By Katy Pallister
A year like no other made for an unconventional Suffrage Science awards night. Two handovers of the scheme, which celebrates and inspires women in science, were marked in a virtual event with guests attending from the comfort of their home. The sixth ‘life sciences’ and third ‘maths and computing’ ceremonies may not have taken place in a grand venue, but the hopeful energy of the night transpired through everyone’s computer screens.
Eleven women from the ‘life sciences’, and eleven women from ‘maths and computing’ were nominated by their peers to receive a Suffrage Science award for their outstanding scientific research, communication work, and support of women in STEM. Although the heirloom jewellery could not be physically passed from the current holder to the new recipient, the occasion was recognised by an online handover on Friday 6 November, 2020.
All dressed up with nowhere to go, host Dr Kat Arney kicked off proceedings with a tray of homemade canapés and an effervescent welcome. “We’re so sorry that we can’t be with you in person, but there are a few advantages to having an online ceremony,” Kat said. “I will admit that I haven’t put on a pair of tights since March, and tonight has not changed that.”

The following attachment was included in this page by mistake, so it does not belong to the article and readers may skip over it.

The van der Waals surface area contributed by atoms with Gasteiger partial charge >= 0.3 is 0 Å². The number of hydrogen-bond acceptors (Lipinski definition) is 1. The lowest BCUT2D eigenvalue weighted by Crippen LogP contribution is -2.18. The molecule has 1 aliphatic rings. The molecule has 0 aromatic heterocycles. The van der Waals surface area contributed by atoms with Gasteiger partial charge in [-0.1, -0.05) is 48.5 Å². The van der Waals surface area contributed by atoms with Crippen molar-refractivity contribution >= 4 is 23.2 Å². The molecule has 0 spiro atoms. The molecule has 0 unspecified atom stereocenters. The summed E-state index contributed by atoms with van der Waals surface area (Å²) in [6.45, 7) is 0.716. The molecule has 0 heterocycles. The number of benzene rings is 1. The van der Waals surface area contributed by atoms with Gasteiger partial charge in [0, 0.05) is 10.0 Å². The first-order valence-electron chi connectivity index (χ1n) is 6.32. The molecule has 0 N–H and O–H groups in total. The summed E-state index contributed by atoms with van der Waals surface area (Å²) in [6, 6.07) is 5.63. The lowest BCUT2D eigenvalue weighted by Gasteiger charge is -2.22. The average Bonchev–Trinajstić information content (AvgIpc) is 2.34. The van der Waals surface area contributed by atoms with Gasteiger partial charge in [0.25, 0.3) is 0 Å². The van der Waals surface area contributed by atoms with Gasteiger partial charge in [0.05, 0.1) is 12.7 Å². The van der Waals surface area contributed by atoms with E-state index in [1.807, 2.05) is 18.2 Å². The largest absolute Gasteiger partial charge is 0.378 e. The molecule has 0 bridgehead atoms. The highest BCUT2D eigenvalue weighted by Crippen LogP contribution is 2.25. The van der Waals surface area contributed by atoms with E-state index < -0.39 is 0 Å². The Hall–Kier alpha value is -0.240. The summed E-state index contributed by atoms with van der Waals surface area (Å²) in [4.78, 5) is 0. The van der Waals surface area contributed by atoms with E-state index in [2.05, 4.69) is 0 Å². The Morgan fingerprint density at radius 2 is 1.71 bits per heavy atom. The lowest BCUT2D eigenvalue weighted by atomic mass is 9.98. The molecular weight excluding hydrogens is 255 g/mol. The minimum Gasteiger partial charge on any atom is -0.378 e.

Next to take the stage were the life sciences 2018 award holders and 2020 award recipients. In a video premiere, we heard these women share their reasons for nomination, the significance of the awards, and their hopes for the future of women in STEM.
“I’d like to build on the foundations of the #MeToo movement to ostracise the pervasive misogyny that is still present in science,” 2020 awardee Professor Elspeth Garman of the University of Oxford said in her clip.
“I have a passion for both research and for improving the research culture. I strongly believe that you can be dedicated to both pursuits, so I’m very excited about an award that recognises this dedication,” 2020 awardee Dr Veronique Miron of the University of Edinburgh remarked.
“I chose Dr Kelly Nguyen (MRC Laboratory of Molecular Biology) for the Suffrage Science award because I think that she has this very unique combination of tenacity, rigour and optimism that makes her a force to be reckoned with in science, and in particular structural biology,” 2018 awardee Professor Rebecca Voorhees of the California Institute of Technology explained.
Having travelled all over the globe to ‘see’ the life sciences awardees, we landed back in the UK to continue the conversations with a live panel discussion. Maths and computing awardee 2020 and CEO of STEMettes, Dr Anne-Marie Imafidon MBE, founder of Girls in Science, Lakechia Jeanne, and life sciences awardee 2014, cell biologist and novelist, Dr Jennifer Rohn, joined Kat to reflect on some of the key themes of 2020 and share points of action.